Stanley A. Plotkin, MD; Stuart E. Starr, MD; Harvey M. Friedman, MD; Kenneth Brayman, MD; Sandra Harris, MD; Stephanie Jackson; Nancy B. Tustin, MLT (ASCP), (HEW); Robert Grossman, MD; Donald Dafoe, MD; Clyde Barker, MD
Objective: To test the efficacy of vaccination with the Towne live attenuated cytomegalovirus vaccine.
Design: A double-blind, randomized, placebo-controlled trial in candidates for renal transplantation. The cytomegalovirus serologic status of both recipients and donors was determined, and the recipients were followed for periods of 6 months to 7 years after transplant.
Setting: A university transplant center.
Patients: The analyses were made on 237 patients who were given either vaccine or placebo, received renal transplants, and were followed for at least 6 months.
Intervention: Subcutaneous inoculation with Towne live attenuated virus or with placebo.
Main Outcome Measures: The presence of cytomegalovirus infection was defined by virus isolation and antibody tests. If infection occurred, a prearranged scoring system for cytomegalovirus disease was used to objectify disease severity.
Results: The vaccine was well tolerated, and there were no discernible long-term adverse effects. Recipients who were originally seropositive did not clearly benefit from vaccination. Protective efficacy was analyzed in the group at highest risk for cytomegalovirus disease: recipients who were seronegative at the time of vaccination and who received a kidney from a seropositive donor. Compared with placebo recipients, vaccinated patients in this group had significantly less severe cytomegalovirus disease, with a significant reduction in disease scores (P = 0.03) and 85% decrease in the most severe disease (95% CI, 35% to 96%), although infection rates were similar. Graft survival at 36 months was improved in vaccinated recipients of cadaver kidneys (8 of 16) compared with unvaccinated recipients (4 of 16) (P = 0.04).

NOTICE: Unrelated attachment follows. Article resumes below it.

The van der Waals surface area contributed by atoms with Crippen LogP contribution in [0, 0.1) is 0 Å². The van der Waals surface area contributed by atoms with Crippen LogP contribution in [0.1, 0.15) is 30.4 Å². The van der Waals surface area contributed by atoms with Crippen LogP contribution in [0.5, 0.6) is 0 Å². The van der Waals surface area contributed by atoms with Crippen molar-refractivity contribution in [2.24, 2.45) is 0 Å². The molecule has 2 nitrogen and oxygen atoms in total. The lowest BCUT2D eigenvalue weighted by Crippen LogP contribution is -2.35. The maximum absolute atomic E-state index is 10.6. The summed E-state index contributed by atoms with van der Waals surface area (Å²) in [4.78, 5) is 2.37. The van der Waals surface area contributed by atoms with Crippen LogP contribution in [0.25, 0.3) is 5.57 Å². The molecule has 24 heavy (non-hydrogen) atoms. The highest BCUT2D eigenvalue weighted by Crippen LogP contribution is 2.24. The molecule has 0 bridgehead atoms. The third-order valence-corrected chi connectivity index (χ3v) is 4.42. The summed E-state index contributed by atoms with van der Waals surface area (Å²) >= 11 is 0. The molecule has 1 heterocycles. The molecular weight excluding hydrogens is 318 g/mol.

Conclusions: Previous vaccination of seronegative renal transplant recipients with live cytomegalovirus results in reduction of disease severity mimicking the action of naturally derived immunity.
Stanley A. Plotkin, Stuart E. Starr, Harvey M. Friedman, Kenneth Brayman, Sandra Harris, Stephanie Jackson, et al. Effect of Towne Live Virus Vaccine on Cytomegalovirus Disease after Renal Transplant: A Controlled Trial. Ann Intern Med. 1991;114:525–531. doi: 10.7326/0003-4819-114-7-525
Download citation file:
Published: Ann Intern Med. 1991;114(7):525-531.
Infectious Disease, Nephrology, Prevention/Screening, Renal Replacement Therapy, Vaccines/Immunization.
Results provided by:
Copyright © 2017 American College of Physicians. All Rights Reserved.
Print ISSN: 0003-4819 | Online ISSN: 1539-3704
Conditions of Use